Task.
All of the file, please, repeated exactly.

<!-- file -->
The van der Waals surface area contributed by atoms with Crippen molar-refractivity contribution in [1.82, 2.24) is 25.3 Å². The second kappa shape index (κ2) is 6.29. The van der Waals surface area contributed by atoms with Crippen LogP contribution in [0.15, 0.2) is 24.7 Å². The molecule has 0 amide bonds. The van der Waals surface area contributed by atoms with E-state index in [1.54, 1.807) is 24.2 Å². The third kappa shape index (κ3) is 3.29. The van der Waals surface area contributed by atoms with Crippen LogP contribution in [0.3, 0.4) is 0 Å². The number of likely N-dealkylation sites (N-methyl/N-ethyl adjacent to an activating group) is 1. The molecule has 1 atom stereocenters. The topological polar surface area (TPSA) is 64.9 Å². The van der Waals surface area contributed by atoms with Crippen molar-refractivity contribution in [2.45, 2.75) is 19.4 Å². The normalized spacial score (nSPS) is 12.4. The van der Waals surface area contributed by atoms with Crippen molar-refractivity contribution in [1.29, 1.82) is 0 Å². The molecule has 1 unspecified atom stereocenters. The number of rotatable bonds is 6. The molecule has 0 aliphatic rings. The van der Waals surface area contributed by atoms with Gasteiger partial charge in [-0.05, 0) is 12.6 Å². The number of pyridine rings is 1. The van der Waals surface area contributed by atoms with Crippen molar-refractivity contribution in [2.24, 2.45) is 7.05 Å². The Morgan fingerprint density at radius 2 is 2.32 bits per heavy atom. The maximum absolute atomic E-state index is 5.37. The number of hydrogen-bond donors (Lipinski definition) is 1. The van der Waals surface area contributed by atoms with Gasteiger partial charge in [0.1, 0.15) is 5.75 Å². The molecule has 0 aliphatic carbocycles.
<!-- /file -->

The van der Waals surface area contributed by atoms with Crippen molar-refractivity contribution in [1.82, 2.24) is 25.3 Å². The second kappa shape index (κ2) is 6.29. The van der Waals surface area contributed by atoms with Crippen LogP contribution in [0.15, 0.2) is 24.7 Å². The molecule has 0 amide bonds. The van der Waals surface area contributed by atoms with E-state index in [1.54, 1.807) is 24.2 Å². The third kappa shape index (κ3) is 3.29. The van der Waals surface area contributed by atoms with Crippen LogP contribution in [0.3, 0.4) is 0 Å². The number of likely N-dealkylation sites (N-methyl/N-ethyl adjacent to an activating group) is 1. The molecule has 1 atom stereocenters. The topological polar surface area (TPSA) is 64.9 Å². The van der Waals surface area contributed by atoms with Crippen molar-refractivity contribution in [2.45, 2.75) is 19.4 Å². The normalized spacial score (nSPS) is 12.4. The van der Waals surface area contributed by atoms with Crippen molar-refractivity contribution in [1.29, 1.82) is 0 Å². The molecule has 1 unspecified atom stereocenters. The number of rotatable bonds is 6. The molecule has 0 aliphatic rings. The van der Waals surface area contributed by atoms with Gasteiger partial charge in [-0.05, 0) is 12.6 Å². The number of pyridine rings is 1. The van der Waals surface area contributed by atoms with Crippen molar-refractivity contribution in [2.24, 2.45) is 7.05 Å². The Morgan fingerprint density at radius 2 is 2.32 bits per heavy atom. The maximum absolute atomic E-state index is 5.37. The number of hydrogen-bond donors (Lipinski definition) is 1. The van der Waals surface area contributed by atoms with Gasteiger partial charge in [0.1, 0.15) is 5.75 Å². The molecule has 0 aliphatic carbocycles.